4. Chasing the get rich quick illusion

    The email from the Finance Minister of Nigeria offering a commission if funds can be temporally deposited into your account is an offer too good to be true. All such offers are exactly that: too good to be true. Whether a number in the Reader’s Digest Sweepstakes or a financial opportunity yielding high immediate returns, don’t go there. Let reason and not greed prevail. New get rich quick schemes emerge daily and are traps to be avoided.

  5. Borrowing for wealth

    During a period when the stock market is steadily rising with a rate of return greater than the interest charged on money, there is a temptation to borrow money and invest. When contemplating this action it should be remembered that stock markets fall and the cost of repaying borrowed money (interest) can become greater then the returns from the investments requiring some of the assets to be sold at lower market values. Just ask the Sydney Anglican Diocese about this. They borrowed money and invested it in established investment opportunities (nothing dodgy) and then when the crash occurred could not keep up the repayments being forced to cash in investments at low market prices to meet interest and principal payments. The result was a huge loss of millions of dollars.

    Borrowing money to try and cash in on a rising stock market might simply be labelled as another form of gambling. There is no substantial generation of wealth but a paper value which some can turn into a profit. This is not a gamble Christians should be engaged in and hopefully not the church either.

    At times we all have to borrow money. The purpose is usually for a house but it might be for a business or special needs. There is nothing wrong with borrowing money, but again purpose (intention) is a factor for Christians. The amount borrowed will reflect income and the capacity to repay at particular interest rates. High interest rates on credit cards make this a less attractive source of credit, but for many a common way of borrowing. Christians need to think carefully about borrowing money in any form and avoid high interest and repayments that drain the capacity to support God’s work. Getting the right balance between consumption and savings will be different for each person but the use of credit for immediate gratification is one trap Christians should avoid if it will affect their giving to God’s work.

  6. Time

    Christians have a busy life in service. If investments are made in a myriad of opportunities that require frequent buying and selling activities, then monitoring these investments becomes a priority. How does God view his people sitting down each day spending a considerable amount of time buying and selling to try and maximise profits? While some people are very good at this, investments can be handled differently and require less frequent activity to allow Christians time for other more direct ministries then the provision only of funds. This is another trap to be avoided.

Christian responses

Some reflections on how to avoid these traps could include:

  • Keep reminding yourself that its God’s money
  • Keep a range of investments that includes some liquid or easy to turn into cash assets that can be used to meet emerging or special circumstances for God’s work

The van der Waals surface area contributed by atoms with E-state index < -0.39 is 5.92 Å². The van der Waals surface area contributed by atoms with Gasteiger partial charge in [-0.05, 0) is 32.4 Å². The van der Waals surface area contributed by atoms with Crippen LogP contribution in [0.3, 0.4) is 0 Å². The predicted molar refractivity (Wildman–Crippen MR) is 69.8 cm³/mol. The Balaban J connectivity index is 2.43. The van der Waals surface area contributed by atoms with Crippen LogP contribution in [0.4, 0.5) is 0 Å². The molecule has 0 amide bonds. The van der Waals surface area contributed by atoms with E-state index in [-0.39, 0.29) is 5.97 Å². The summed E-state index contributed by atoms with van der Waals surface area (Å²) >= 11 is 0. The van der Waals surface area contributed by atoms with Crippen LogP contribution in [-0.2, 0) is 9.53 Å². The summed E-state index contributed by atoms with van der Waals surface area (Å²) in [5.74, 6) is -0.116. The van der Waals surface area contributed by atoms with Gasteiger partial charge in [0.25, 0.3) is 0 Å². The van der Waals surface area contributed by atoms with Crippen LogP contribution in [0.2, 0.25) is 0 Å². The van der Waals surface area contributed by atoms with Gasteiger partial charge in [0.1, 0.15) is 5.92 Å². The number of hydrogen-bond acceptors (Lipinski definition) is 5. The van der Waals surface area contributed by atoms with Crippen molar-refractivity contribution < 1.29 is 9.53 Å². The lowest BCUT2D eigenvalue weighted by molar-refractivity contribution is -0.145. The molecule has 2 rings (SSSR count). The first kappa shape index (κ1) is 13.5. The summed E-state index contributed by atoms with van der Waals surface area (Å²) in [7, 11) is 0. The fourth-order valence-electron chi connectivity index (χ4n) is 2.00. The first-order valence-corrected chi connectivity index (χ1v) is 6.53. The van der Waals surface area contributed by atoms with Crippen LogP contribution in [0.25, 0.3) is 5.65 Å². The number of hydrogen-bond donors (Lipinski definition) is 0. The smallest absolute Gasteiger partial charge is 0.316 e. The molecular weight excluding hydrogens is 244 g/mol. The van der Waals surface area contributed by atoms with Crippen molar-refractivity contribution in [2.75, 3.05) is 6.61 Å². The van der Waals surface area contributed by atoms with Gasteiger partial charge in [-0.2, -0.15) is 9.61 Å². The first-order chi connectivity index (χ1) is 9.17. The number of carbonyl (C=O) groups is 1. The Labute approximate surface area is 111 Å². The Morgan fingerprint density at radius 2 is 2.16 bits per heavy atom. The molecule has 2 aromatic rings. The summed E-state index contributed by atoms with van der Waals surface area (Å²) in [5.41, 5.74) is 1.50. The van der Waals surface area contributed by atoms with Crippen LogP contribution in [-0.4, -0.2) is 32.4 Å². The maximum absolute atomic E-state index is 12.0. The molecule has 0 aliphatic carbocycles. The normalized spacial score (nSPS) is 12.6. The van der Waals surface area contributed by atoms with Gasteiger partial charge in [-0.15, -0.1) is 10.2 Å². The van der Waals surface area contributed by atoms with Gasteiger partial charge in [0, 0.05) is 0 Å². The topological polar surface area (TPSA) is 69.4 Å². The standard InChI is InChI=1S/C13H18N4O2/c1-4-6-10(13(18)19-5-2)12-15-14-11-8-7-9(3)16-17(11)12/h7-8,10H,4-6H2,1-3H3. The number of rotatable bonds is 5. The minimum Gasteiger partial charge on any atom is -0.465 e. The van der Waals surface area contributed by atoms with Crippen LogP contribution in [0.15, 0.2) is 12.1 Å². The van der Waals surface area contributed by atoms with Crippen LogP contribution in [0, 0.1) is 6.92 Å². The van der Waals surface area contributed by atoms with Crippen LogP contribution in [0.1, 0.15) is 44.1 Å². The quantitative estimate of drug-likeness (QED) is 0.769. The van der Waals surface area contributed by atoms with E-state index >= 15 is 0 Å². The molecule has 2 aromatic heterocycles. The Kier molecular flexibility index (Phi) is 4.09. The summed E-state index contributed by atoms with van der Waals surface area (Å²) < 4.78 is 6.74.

Having money and wealth calls for generous stewards, but in a world set upon by greed, Christian generosity is often overcome by excessively conservative stewardship. Such behaviours use principles that tie up wealth so that it is not available for God’s work and attempts to justify such decisions as producing more income in the future for Christian work. In the same way, if I had children at a school that was accumulating current funds and investing them for a future income stream that would not benefit my children, I would want to know why. Sometimes God asks this question of us and we need to have an answer from the heart, not from being smart with money.

Even in the parable of the shrewd manager, Luke16, it is the inventiveness of the manager to sure up his future that is commended not the actual methods and Jesus’ point has little to do with shrewd money management – maximising returns and interest, but the attitude to money (including a loss) to secure other goals including future employment. He wants his followers to be this inventive with what he has given them. Then they will be seen to be trustworthy with worldly wealth and able to be trusted with true riches. For Jesus being smart with money is about the purposes it is used for and this could mean giving it all away, What good is it for a man to gain the whole world, yet forfeit his own soul? (Mark 8:36).

Similarly the parable of the talents (Matthew 25) can be taken too literally. It is also not so much about money, but what Kingdom people do with the gifts (including money) that God gives them. Only the man who does nothing with the talents is condemned. Responsible risk taking can take many forms but storing up for yourself treasures in heaven (and that’s not money) would seem an over riding principle (Matt 6:19)

These matters give Christians much to pray and to think about because Kingdom values and the values of this world are about different perspectives. In the subject of money, these values clash and cause each Christian to seek a pathway that honours God. It is a pathway that will be different for each person, but one which needs continuous reflection and reassessment to be sure that we are in touch with what God wants and not falling into worldly traps.

John Gore